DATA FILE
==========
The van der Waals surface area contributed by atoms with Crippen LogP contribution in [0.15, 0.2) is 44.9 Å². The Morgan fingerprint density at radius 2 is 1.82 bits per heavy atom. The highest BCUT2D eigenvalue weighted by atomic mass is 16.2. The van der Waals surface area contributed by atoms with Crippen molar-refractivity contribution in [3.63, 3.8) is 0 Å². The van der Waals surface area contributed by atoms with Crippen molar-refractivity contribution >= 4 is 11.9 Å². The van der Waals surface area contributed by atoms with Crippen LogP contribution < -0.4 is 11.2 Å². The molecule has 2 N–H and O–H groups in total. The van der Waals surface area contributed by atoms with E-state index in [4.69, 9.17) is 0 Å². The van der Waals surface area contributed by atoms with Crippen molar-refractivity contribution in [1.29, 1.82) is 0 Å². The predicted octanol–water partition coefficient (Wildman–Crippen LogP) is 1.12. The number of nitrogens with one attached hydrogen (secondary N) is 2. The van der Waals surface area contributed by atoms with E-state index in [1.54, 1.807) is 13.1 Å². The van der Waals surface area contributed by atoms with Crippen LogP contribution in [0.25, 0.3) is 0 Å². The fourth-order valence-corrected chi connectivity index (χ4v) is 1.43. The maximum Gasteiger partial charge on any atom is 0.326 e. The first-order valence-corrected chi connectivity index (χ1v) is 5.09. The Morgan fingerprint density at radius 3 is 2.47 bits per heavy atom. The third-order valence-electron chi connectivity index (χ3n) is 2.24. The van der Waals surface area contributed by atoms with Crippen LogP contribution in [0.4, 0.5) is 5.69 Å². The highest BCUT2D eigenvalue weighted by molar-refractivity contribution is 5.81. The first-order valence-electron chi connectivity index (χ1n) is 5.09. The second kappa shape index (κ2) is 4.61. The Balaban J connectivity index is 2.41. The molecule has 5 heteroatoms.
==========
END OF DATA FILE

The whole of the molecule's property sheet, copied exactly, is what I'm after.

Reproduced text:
The van der Waals surface area contributed by atoms with Crippen LogP contribution in [0.15, 0.2) is 44.9 Å². The Morgan fingerprint density at radius 2 is 1.82 bits per heavy atom. The highest BCUT2D eigenvalue weighted by atomic mass is 16.2. The van der Waals surface area contributed by atoms with Crippen molar-refractivity contribution in [3.63, 3.8) is 0 Å². The van der Waals surface area contributed by atoms with Crippen molar-refractivity contribution >= 4 is 11.9 Å². The van der Waals surface area contributed by atoms with Crippen LogP contribution < -0.4 is 11.2 Å². The molecule has 2 N–H and O–H groups in total. The van der Waals surface area contributed by atoms with E-state index in [4.69, 9.17) is 0 Å². The van der Waals surface area contributed by atoms with Crippen molar-refractivity contribution in [1.29, 1.82) is 0 Å². The predicted octanol–water partition coefficient (Wildman–Crippen LogP) is 1.12. The number of nitrogens with one attached hydrogen (secondary N) is 2. The van der Waals surface area contributed by atoms with E-state index in [1.54, 1.807) is 13.1 Å². The van der Waals surface area contributed by atoms with Crippen LogP contribution in [0.25, 0.3) is 0 Å². The fourth-order valence-corrected chi connectivity index (χ4v) is 1.43. The maximum Gasteiger partial charge on any atom is 0.326 e. The first-order valence-corrected chi connectivity index (χ1v) is 5.09. The Morgan fingerprint density at radius 3 is 2.47 bits per heavy atom. The third-order valence-electron chi connectivity index (χ3n) is 2.24. The van der Waals surface area contributed by atoms with Crippen LogP contribution in [0.4, 0.5) is 5.69 Å². The highest BCUT2D eigenvalue weighted by molar-refractivity contribution is 5.81. The first-order valence-electron chi connectivity index (χ1n) is 5.09. The second kappa shape index (κ2) is 4.61. The Balaban J connectivity index is 2.41. The molecule has 5 heteroatoms.